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Tennessee: Pain-Management Physicians Exempt From State’s “Community” Doctor Rules

December 31, 2014 (1 min read)

A Special Workers’ Compensation Appeals Panel of the Supreme Court of Tennessee held that under the recently enacted pain-management provisions of Tenn. Code Ann. § 50–6–204(j) (2014), pain-management physicians whose offices are within 175 miles of the injured worker’s residence are exempt from the “community” doctor rule set forth in Tenn. Code Ann. § 50–6–204(a)(4), which generally requires the employer to provide the employee with a list of three qualified physicians in the employee’s “community.” Accordingly, where an employee sustained a 2007 work-related injury and settled his claim under terms that allowed him to continue receiving pain management treatment from a physician in Lebanon, Tennessee, the employee’s subsequent move to a new location 162 miles away from the physician did not mean the employer had to provide him with a new panel of physicians. The special panel, reviewing the amendment’s legislative history, said that the purpose of the rule was to ensure an adequate available pool of qualified pain management physicians for workers’ compensation beneficiaries located in rural areas. The panel added that since the amendment was “remedial,” it could be applied to the employee on a retroactive basis.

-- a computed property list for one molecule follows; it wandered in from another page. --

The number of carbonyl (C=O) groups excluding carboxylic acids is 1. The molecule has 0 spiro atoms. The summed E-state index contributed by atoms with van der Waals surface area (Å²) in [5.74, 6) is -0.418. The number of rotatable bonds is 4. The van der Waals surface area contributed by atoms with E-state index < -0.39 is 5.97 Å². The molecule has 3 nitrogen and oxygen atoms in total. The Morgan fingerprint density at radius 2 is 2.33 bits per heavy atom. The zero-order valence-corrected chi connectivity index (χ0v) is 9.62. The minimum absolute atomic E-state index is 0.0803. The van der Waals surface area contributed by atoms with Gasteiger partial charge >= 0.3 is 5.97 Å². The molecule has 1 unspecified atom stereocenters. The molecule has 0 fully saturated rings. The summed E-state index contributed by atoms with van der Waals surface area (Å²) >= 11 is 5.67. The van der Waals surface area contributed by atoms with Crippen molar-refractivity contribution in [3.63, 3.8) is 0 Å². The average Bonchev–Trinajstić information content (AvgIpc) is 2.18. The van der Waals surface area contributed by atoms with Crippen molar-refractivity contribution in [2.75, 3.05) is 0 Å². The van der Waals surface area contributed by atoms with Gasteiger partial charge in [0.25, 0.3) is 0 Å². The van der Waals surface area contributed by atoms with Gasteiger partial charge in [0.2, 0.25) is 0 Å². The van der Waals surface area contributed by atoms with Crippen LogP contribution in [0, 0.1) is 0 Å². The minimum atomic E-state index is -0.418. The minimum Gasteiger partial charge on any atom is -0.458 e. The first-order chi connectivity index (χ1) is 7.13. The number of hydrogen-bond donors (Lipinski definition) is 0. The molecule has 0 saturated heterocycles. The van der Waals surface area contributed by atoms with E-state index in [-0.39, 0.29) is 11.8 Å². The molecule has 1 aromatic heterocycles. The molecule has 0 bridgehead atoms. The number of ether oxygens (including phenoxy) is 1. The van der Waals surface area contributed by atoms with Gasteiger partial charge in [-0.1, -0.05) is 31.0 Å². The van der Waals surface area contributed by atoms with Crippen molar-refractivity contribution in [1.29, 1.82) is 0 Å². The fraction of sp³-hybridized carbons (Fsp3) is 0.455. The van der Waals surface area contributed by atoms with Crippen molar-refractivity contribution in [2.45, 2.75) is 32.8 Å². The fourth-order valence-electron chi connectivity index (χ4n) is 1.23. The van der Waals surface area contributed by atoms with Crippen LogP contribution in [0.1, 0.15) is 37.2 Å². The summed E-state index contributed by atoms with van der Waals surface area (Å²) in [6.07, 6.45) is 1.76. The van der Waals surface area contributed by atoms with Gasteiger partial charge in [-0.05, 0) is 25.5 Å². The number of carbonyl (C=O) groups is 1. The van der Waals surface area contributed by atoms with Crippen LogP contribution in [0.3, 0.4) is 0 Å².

Thomas A. Robinson, J.D., the Feature National Columnist for the LexisNexis Workers’ Compensation eNewsletter, is a leading commentator and expert on the law of workers’ compensation.

LexisNexis Online Subscribers: Citations below link to Lexis Advance. Bracketed citations link to

See Patterson v. Prime Package & Label Co., LLC, 2014 Tenn. LEXIS 1037 (Dec. 22, 2014) [2014 Tenn. LEXIS 1037 (Dec. 22, 2014)]

See generally Larson’s Workers’ Compensation Law, § 94.02 [94.02]

Source: Larson’s Workers’ Compensation Law, the nation’s leading authority on workers’ compensation law